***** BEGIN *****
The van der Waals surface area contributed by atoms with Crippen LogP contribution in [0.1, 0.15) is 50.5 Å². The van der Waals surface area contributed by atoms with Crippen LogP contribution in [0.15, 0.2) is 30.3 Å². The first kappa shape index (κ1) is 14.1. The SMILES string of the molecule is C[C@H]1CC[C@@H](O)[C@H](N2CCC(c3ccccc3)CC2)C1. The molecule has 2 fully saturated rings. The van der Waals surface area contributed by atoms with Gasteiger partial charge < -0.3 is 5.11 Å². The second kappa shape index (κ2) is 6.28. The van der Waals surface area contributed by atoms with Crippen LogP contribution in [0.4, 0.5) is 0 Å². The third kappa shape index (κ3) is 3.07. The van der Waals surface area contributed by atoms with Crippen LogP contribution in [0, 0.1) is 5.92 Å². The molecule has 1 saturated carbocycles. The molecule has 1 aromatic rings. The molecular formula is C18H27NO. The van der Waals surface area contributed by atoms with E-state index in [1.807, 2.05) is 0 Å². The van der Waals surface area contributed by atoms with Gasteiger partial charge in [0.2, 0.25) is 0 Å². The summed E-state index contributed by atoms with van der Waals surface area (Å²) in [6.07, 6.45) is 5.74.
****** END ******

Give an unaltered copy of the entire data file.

The van der Waals surface area contributed by atoms with Crippen LogP contribution in [0.1, 0.15) is 50.5 Å². The van der Waals surface area contributed by atoms with Crippen LogP contribution in [0.15, 0.2) is 30.3 Å². The first kappa shape index (κ1) is 14.1. The SMILES string of the molecule is C[C@H]1CC[C@@H](O)[C@H](N2CCC(c3ccccc3)CC2)C1. The molecule has 2 fully saturated rings. The van der Waals surface area contributed by atoms with Gasteiger partial charge < -0.3 is 5.11 Å². The second kappa shape index (κ2) is 6.28. The van der Waals surface area contributed by atoms with Crippen LogP contribution in [0.4, 0.5) is 0 Å². The third kappa shape index (κ3) is 3.07. The van der Waals surface area contributed by atoms with Crippen LogP contribution in [0, 0.1) is 5.92 Å². The molecule has 1 saturated carbocycles. The molecule has 1 aromatic rings. The molecular formula is C18H27NO. The van der Waals surface area contributed by atoms with E-state index in [1.807, 2.05) is 0 Å². The van der Waals surface area contributed by atoms with Gasteiger partial charge in [0.2, 0.25) is 0 Å². The summed E-state index contributed by atoms with van der Waals surface area (Å²) in [6.07, 6.45) is 5.74.